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Amazon vs. Flipkart: The Race to Dominate Indian E-Commerce

Posted by Charlotte Lee | January 31, 2018

Indian e-commerce company Flipkart is in fierce rivalry with Amazon over the country's online retail market. Both have unique advantages, but the true test will be which company can best tailor its offerings to the Indian consumer’s palate.

Amazon has comfortably dominated America’s e-commerce market for years, but the Indian market is still uncertain ground. Another player has emerged to rival the company's Indian arm: Flipkart, a domestic company and Amazon's biggest competitor on the subcontinent, is also vying for the loyalty of a population numbering 1.3 billion.

Founded in 2007 by two former Amazon employees, Flipkart is now tasked with the challenge of maintaining its market-share lead over Amazon India. On its website, the e-commerce engine claims to be the country's "leading e-commerce marketplace with over 80 million products across 80+ categories" and approximately 100 million registered users. Amazon's catalog, however, trumps that of Flipkart, with over 168 million different product offerings available in India.

In one of the fastest-growing markets in the world, the stakes are high. As online shopping platforms continue to gain traction among a young population four times the size of the U.S., the Indian e-commerce market is estimated to reach $200 billion by 2026. The potential for serious profit isn’t lost on either company. Both Amazon and Flipkart have already funneled billions of dollars into expanding infrastructure and delivery capacity in the country.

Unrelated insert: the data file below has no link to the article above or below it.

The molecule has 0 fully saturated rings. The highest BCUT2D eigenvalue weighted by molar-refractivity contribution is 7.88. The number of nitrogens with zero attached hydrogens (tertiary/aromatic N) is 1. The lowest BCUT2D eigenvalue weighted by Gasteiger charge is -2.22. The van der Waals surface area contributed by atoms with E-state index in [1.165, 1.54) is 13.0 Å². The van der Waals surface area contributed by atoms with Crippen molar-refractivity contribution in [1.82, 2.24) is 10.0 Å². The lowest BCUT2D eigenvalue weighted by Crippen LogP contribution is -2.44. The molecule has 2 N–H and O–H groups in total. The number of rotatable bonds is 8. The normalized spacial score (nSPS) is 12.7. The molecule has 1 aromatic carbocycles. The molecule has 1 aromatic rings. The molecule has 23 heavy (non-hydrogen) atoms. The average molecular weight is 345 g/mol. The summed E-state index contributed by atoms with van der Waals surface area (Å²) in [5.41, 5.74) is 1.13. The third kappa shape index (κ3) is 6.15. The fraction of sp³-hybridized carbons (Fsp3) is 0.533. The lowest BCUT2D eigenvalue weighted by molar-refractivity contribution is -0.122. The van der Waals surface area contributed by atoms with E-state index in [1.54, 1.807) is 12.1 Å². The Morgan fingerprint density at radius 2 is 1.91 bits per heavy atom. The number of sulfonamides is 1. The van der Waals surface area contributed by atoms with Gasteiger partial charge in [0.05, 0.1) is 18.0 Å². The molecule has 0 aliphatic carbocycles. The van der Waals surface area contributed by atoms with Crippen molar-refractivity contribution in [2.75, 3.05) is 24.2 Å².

Flipkart has made several high-profile acquisitions over the past few years including eBay India, PhonePe, and online fashion retailers Mynta and Jabong, although talks to acquire e-commerce engine Snapdeal fell through late last year. The Softbank-backed company also has reading portal WeRead, electronics e-retailer Letsbuy, and Bollywood news site Chakpak under its belt.

Amazon, on the other hand, has relied less on acquisitions and more on strategic partnerships with local logistics companies to bolster business. Nearly 45 percent of Flipkart’s sales currently come from smaller towns and cities, a customer base that the company has an advantage over because of its understanding of how to market to an Indian audience. But Amazon doesn’t have this advantage.

In response, Amazon has targeted larger cities with more metropolitan customer bases while also trying to localize its marketing strategy. Approximately 65 percent of its sales come from larger metropolitan cities in which it has been able to generate loyalty through Amazon Prime. India became Amazon's fastest-growing market for Amazon Prime in 2017, having grown nearly 5 times in size between the beginning of the year and October.